We all know that the Currie Cup isn’t what it used to be. Or at least the vibe around it isn’t.
The world’s oldest domestic rugby competition has in recent years been characterised by ever-reducing crowd figures and the interest in the provincial competition has been lacking, to put it mildly.
Under-strength teams influenced by the never-ending player exodus, or lucrative overseas club stints, is one of the culprits of the Currie Cup’s plummet in appeal, and that’s not something that will be solved quickly.
But one thing that I’ve noticed this season that has somewhat revived interest in the competition has been the Springboks’ personnel issues.
Okay, maybe “revived” is too strong a word, but I’ve certainly noticed that the Currie Cup has sparked a little more conversation in recent weeks than what it did, say, a couple of months ago.
The Boks’ struggles has led to disappointed fans watching the Currie Cup with a little more anticipation – whether that’s because of those fans wanting to strengthen their argument as to why is Ruan Combrinck not in the Bok team, or for whatever other reason. It’s led to the Currie Cup, or the players, being watched with a bit more interest.
Guys like wings Raymond Rhule and Courtnall Skosan, No 8 Uzair Cassiem, centre Jesse Kriel and to a certain extent fullback Andries Coetzee are some of the players in the Springbok team who are usually mentioned for the wrong reasons by fed-up Bok supporters when you scroll down rugby-related posts on social media.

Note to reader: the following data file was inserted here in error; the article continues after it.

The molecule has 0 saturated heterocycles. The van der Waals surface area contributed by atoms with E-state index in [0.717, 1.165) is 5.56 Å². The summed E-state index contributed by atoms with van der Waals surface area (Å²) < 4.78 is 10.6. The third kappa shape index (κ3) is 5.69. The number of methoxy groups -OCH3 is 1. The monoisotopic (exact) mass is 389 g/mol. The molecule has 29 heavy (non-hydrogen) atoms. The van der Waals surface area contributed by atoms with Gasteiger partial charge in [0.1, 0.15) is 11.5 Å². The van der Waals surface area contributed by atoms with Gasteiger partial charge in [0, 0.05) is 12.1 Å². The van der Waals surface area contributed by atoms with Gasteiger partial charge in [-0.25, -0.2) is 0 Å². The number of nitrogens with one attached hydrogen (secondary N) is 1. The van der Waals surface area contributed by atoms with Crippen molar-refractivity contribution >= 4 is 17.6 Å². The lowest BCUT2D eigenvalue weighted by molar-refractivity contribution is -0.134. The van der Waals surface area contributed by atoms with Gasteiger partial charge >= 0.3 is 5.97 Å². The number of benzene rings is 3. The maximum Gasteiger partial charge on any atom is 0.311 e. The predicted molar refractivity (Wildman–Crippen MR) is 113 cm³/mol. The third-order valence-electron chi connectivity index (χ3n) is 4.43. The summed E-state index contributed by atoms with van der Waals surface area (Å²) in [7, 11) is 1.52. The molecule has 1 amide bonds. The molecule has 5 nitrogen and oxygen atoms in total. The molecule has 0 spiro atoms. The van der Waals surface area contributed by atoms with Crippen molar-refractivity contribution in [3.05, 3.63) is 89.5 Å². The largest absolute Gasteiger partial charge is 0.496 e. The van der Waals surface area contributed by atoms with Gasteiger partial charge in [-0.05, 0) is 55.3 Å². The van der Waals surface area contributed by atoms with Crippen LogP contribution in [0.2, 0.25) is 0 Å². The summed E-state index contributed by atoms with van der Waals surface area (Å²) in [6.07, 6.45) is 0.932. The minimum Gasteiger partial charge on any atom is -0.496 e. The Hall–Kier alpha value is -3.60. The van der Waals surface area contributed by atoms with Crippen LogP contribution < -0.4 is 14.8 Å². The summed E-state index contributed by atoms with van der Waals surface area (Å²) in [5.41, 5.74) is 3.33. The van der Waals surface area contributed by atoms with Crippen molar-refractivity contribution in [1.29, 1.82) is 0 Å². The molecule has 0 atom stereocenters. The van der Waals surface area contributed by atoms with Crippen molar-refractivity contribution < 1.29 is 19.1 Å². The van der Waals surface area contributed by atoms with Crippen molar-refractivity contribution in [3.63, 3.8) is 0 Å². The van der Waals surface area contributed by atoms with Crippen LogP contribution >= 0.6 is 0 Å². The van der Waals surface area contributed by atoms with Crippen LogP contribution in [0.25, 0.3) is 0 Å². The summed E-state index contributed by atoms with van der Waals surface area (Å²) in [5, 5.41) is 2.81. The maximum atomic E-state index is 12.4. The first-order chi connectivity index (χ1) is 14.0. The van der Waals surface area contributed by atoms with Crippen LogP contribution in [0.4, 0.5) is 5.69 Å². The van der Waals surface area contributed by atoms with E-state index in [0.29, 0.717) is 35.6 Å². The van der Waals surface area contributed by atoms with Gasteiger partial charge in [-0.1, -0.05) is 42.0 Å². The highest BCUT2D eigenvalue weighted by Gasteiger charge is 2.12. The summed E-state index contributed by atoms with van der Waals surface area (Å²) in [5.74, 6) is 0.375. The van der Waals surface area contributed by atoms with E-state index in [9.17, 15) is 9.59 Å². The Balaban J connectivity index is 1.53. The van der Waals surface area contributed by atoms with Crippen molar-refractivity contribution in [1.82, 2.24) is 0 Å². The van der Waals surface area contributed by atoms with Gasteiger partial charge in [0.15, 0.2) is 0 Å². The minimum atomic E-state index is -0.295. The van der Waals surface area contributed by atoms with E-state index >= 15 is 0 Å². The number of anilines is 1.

And those angry-fan comments do, more often than not, also contain the names of “more capable” replacements for whoever the Bok followers aren’t very happy with.
But it goes further than that. I’m sure that Allister Coetzee and Co have also been scoping out the Currie Cup talent with a slightly bigger magnifying glass. I mean, how could they not?
Last week was a perfect example of that.
When it was announced that Handré Pollard would be available to play Currie Cup at the weekend (which Blue Bulls executive of rugby John Mitchell took a different approach to), a lot of people wanted to see how the flyhalf would go, especially given the fact that he featured for the Boks despite spending less time on the field in the last year than the Springboks were in the game against the All Blacks two weeks ago.
That is not, at all, what should be the drawing card to Currie Cup games.
A couple of horror Springbok performances shouldn’t be the only reason why fans want to watch Currie Cup matches – so they can act as selectors and find replacements to the current Bok crop. But, to me, it seems like it’s added to it.
And, even though sub-par individual performances might have sparked a bit more interest in the Currie Cup, let’s hope that fans continue to follow the competition with the same eye they’re viewing it now.